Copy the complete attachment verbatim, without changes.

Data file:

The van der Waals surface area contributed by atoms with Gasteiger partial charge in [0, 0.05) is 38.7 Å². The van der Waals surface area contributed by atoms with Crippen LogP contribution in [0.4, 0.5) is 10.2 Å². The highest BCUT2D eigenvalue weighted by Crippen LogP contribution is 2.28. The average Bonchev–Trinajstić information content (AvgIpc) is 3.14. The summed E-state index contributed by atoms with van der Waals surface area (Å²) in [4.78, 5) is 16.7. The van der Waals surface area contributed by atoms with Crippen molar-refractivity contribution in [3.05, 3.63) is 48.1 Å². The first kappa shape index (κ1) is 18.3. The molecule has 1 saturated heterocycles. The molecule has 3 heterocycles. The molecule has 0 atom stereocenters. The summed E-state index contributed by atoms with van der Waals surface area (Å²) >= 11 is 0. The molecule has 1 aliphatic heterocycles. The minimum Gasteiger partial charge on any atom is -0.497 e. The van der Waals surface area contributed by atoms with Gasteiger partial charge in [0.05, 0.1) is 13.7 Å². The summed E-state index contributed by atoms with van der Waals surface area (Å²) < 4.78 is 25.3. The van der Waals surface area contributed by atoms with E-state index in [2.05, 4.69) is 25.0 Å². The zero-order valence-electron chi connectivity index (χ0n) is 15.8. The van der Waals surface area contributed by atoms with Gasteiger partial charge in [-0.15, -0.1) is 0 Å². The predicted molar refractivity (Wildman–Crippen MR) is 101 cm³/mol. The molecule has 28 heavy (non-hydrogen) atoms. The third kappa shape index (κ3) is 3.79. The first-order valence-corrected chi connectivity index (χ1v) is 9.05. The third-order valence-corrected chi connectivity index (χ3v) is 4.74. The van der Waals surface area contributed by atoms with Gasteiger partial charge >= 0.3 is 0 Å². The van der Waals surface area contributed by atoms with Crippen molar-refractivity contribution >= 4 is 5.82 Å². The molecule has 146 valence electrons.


The van der Waals surface area contributed by atoms with Gasteiger partial charge in [0, 0.05) is 38.7 Å². The van der Waals surface area contributed by atoms with Crippen LogP contribution in [0.4, 0.5) is 10.2 Å². The highest BCUT2D eigenvalue weighted by Crippen LogP contribution is 2.28. The average Bonchev–Trinajstić information content (AvgIpc) is 3.14. The summed E-state index contributed by atoms with van der Waals surface area (Å²) in [4.78, 5) is 16.7. The van der Waals surface area contributed by atoms with Crippen molar-refractivity contribution in [3.05, 3.63) is 48.1 Å². The first kappa shape index (κ1) is 18.3. The molecule has 1 saturated heterocycles. The molecule has 3 heterocycles. The molecule has 0 atom stereocenters. The summed E-state index contributed by atoms with van der Waals surface area (Å²) >= 11 is 0. The molecule has 1 aliphatic heterocycles. The minimum Gasteiger partial charge on any atom is -0.497 e. The van der Waals surface area contributed by atoms with Gasteiger partial charge in [0.05, 0.1) is 13.7 Å². The summed E-state index contributed by atoms with van der Waals surface area (Å²) < 4.78 is 25.3. The van der Waals surface area contributed by atoms with E-state index in [2.05, 4.69) is 25.0 Å². The zero-order valence-electron chi connectivity index (χ0n) is 15.8. The van der Waals surface area contributed by atoms with Gasteiger partial charge in [-0.15, -0.1) is 0 Å². The predicted molar refractivity (Wildman–Crippen MR) is 101 cm³/mol. The molecule has 28 heavy (non-hydrogen) atoms. The third kappa shape index (κ3) is 3.79. The first-order valence-corrected chi connectivity index (χ1v) is 9.05. The third-order valence-corrected chi connectivity index (χ3v) is 4.74. The van der Waals surface area contributed by atoms with Gasteiger partial charge >= 0.3 is 0 Å². The van der Waals surface area contributed by atoms with Crippen molar-refractivity contribution >= 4 is 5.82 Å². The molecule has 146 valence electrons.